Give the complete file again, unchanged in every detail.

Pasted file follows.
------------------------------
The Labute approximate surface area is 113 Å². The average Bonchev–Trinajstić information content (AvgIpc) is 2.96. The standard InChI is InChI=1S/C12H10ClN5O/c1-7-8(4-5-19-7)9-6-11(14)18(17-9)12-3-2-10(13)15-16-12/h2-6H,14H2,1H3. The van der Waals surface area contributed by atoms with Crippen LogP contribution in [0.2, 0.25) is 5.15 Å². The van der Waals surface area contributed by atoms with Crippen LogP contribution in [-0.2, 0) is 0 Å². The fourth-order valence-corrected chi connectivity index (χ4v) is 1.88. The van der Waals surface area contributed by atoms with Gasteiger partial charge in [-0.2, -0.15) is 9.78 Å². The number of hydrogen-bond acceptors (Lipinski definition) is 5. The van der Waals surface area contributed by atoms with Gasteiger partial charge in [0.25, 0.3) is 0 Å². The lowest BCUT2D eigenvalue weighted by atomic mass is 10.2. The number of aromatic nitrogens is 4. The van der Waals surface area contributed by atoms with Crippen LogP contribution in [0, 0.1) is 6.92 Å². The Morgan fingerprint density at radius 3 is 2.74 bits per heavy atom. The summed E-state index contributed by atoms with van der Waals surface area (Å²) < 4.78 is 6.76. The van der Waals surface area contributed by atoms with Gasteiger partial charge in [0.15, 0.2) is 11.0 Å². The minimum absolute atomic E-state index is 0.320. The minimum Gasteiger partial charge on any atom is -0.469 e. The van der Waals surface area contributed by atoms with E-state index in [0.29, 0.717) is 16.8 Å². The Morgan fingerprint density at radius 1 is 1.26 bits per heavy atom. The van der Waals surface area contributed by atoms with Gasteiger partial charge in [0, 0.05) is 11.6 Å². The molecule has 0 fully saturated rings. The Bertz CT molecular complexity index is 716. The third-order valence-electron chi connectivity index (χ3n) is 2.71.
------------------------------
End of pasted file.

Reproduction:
The Labute approximate surface area is 113 Å². The average Bonchev–Trinajstić information content (AvgIpc) is 2.96. The standard InChI is InChI=1S/C12H10ClN5O/c1-7-8(4-5-19-7)9-6-11(14)18(17-9)12-3-2-10(13)15-16-12/h2-6H,14H2,1H3. The van der Waals surface area contributed by atoms with Crippen LogP contribution in [0.2, 0.25) is 5.15 Å². The van der Waals surface area contributed by atoms with Crippen LogP contribution in [-0.2, 0) is 0 Å². The fourth-order valence-corrected chi connectivity index (χ4v) is 1.88. The van der Waals surface area contributed by atoms with Gasteiger partial charge in [-0.2, -0.15) is 9.78 Å². The number of hydrogen-bond acceptors (Lipinski definition) is 5. The van der Waals surface area contributed by atoms with Gasteiger partial charge in [0.25, 0.3) is 0 Å². The lowest BCUT2D eigenvalue weighted by atomic mass is 10.2. The number of aromatic nitrogens is 4. The van der Waals surface area contributed by atoms with Crippen LogP contribution in [0, 0.1) is 6.92 Å². The Morgan fingerprint density at radius 3 is 2.74 bits per heavy atom. The summed E-state index contributed by atoms with van der Waals surface area (Å²) < 4.78 is 6.76. The van der Waals surface area contributed by atoms with Gasteiger partial charge in [0.15, 0.2) is 11.0 Å². The minimum absolute atomic E-state index is 0.320. The minimum Gasteiger partial charge on any atom is -0.469 e. The van der Waals surface area contributed by atoms with E-state index in [0.29, 0.717) is 16.8 Å². The Morgan fingerprint density at radius 1 is 1.26 bits per heavy atom. The van der Waals surface area contributed by atoms with Gasteiger partial charge in [0, 0.05) is 11.6 Å². The molecule has 0 fully saturated rings. The Bertz CT molecular complexity index is 716. The third-order valence-electron chi connectivity index (χ3n) is 2.71.